The Eurozone’s May 2010 strategy is a disaster
Restoring stability, while avoiding the contagion effects is a failed policy. This should be clear to majority of people by now. The bigger question is, what do the politicians need to do going forward? From Voxeu.
The EZ rescue strategy adopted in May 2010 failed to restore debt sustainability, avoid contagion, or reduce moral hazard. This column argues that a volte face is needed. The debt of Greece, Portugal and Italy – and perhaps Ireland, Spain and France as well – must be restructured to restore growth and end the crisis. All EZ nations should pay since their leaders’ decision to violate the Maastricht Treaty’s no-bail out clause is what brought us here.
Chancellor Angela Merkel has sent word that Germany cannot save the euro. She is right.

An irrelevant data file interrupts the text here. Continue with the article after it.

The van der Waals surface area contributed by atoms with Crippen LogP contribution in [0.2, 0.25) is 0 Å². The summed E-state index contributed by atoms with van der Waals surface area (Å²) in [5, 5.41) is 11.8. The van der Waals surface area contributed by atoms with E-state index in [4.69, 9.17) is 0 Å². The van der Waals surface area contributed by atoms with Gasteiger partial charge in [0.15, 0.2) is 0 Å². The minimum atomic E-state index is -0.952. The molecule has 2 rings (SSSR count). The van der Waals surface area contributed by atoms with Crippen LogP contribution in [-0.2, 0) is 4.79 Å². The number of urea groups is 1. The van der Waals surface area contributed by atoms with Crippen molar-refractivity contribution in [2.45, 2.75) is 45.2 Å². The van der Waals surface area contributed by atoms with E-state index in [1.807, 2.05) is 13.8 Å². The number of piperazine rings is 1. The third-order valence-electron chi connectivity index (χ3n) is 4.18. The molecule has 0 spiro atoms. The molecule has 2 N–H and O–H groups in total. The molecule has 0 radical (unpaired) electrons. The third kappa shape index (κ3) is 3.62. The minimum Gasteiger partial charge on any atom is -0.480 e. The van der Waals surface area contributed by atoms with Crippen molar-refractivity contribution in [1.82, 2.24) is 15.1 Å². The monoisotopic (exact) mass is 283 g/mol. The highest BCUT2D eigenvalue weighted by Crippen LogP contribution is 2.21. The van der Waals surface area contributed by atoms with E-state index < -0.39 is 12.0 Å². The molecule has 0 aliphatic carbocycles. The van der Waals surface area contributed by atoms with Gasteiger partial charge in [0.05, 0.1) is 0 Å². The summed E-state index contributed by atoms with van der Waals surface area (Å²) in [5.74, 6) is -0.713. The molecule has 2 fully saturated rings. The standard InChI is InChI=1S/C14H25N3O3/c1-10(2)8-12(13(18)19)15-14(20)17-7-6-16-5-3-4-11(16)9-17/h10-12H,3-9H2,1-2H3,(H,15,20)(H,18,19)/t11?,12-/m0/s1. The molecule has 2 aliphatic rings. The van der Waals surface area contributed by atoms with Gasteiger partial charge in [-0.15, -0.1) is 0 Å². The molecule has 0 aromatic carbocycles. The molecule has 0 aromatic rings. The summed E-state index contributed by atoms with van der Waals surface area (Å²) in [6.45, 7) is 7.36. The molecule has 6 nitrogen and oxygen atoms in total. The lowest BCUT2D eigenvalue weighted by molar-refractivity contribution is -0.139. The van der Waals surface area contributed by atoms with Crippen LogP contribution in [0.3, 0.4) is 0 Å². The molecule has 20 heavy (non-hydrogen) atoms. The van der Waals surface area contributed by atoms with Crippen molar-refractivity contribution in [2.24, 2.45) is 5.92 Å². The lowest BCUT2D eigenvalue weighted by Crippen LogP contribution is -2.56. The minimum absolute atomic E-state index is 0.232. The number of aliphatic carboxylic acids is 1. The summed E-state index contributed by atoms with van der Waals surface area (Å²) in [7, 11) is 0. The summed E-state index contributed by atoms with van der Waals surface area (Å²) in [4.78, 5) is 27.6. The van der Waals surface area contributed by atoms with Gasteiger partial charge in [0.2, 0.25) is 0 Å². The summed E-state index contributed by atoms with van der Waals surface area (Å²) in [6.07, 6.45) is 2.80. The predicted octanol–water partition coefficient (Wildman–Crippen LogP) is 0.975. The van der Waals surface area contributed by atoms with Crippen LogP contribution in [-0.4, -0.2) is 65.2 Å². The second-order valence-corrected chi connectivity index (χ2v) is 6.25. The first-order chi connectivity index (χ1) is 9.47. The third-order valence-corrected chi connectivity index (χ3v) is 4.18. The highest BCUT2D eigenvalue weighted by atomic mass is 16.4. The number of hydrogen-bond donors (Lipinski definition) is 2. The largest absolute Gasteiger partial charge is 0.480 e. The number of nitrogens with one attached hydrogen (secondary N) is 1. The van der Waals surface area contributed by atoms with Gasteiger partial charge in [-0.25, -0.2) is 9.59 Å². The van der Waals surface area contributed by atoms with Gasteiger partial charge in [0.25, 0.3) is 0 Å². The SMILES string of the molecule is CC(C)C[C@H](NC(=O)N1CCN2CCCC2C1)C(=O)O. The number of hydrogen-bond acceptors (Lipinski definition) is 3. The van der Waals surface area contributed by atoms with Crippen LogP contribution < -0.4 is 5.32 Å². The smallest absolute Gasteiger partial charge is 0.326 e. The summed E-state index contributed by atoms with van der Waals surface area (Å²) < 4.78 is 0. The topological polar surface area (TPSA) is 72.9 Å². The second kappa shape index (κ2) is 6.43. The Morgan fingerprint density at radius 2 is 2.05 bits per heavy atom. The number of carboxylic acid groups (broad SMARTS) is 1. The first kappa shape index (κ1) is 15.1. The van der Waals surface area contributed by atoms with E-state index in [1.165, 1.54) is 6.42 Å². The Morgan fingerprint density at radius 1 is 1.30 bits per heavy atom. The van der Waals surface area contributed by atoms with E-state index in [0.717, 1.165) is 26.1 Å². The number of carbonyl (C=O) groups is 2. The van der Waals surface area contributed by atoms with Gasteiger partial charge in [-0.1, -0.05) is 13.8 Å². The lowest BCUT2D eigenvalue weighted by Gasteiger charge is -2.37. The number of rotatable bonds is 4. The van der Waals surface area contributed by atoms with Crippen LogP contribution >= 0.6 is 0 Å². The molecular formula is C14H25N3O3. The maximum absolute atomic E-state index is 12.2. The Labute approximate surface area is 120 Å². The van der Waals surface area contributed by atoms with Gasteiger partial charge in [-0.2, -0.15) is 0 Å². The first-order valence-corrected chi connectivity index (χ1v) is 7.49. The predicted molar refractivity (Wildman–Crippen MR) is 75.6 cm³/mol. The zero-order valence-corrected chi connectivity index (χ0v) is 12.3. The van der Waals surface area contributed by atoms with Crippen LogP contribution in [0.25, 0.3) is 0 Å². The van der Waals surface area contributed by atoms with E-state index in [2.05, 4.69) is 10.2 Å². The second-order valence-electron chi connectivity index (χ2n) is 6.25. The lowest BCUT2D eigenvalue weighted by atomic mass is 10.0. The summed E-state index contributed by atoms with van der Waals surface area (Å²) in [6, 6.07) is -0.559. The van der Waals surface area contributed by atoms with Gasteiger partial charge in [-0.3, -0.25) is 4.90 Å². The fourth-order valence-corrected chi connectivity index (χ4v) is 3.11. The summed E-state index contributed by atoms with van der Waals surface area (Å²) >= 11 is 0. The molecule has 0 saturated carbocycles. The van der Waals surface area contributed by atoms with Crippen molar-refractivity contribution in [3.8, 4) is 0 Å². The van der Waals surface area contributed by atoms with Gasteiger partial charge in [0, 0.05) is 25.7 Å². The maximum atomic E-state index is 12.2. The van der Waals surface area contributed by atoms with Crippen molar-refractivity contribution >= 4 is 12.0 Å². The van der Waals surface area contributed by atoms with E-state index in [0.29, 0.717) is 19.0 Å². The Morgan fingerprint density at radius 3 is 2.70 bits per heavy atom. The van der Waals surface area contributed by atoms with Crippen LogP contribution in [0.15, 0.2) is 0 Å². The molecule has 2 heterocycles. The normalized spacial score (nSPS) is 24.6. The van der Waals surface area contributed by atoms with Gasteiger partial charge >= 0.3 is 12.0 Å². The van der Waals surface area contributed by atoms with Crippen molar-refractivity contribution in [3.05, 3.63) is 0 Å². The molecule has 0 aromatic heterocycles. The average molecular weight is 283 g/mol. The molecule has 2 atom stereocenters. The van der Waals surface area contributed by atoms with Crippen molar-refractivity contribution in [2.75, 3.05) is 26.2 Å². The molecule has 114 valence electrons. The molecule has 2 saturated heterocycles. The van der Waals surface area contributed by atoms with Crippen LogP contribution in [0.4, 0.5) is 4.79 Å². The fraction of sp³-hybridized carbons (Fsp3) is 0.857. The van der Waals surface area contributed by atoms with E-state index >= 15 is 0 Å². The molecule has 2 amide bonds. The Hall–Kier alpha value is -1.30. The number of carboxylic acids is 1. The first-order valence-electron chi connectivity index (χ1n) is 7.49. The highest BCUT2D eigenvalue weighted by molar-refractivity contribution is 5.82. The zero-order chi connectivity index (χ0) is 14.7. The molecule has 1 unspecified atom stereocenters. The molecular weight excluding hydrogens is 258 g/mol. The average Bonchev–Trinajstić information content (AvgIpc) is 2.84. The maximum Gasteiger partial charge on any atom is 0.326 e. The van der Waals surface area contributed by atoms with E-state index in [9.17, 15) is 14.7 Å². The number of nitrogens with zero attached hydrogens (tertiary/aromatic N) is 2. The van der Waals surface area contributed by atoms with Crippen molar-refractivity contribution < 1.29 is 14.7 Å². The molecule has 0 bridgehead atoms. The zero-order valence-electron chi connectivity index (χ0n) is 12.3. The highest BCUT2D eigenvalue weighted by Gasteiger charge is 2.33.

From the very start of the Eurozone crisis, it was clear that a domino game was under way and that a highly indebted German government should not be seen as the residual saviour. But keeping the euro will be costly and Germany will have to share the burden.
The solution will have to combine debt structuring and ECB lending in last resort to banks and governments. Angela Merkel needs now to lift the German veto.
Source: AMECO, European Commission
All Eurozone leaders, including Mrs Merkel, are to blame for today’s predicament.
- The politically expedient decision of May 2010 – to bailout Greece but promise that it would be “unique and exceptional” – was officially sold as necessary to avoid contagion.
- Two years later, it is obvious that this has been a historical but predictable policy mistake (Wyplosz 2010).
The crisis has engulfed three small countries – Greece, Ireland and Portugal – and is now on its way towards Spain and Italy. France might well be next. These six countries’ public debts amount to 200% of German GDP. With its own debt of 80% of GDP, Germany cannot indeed stop the rot.
Full article here.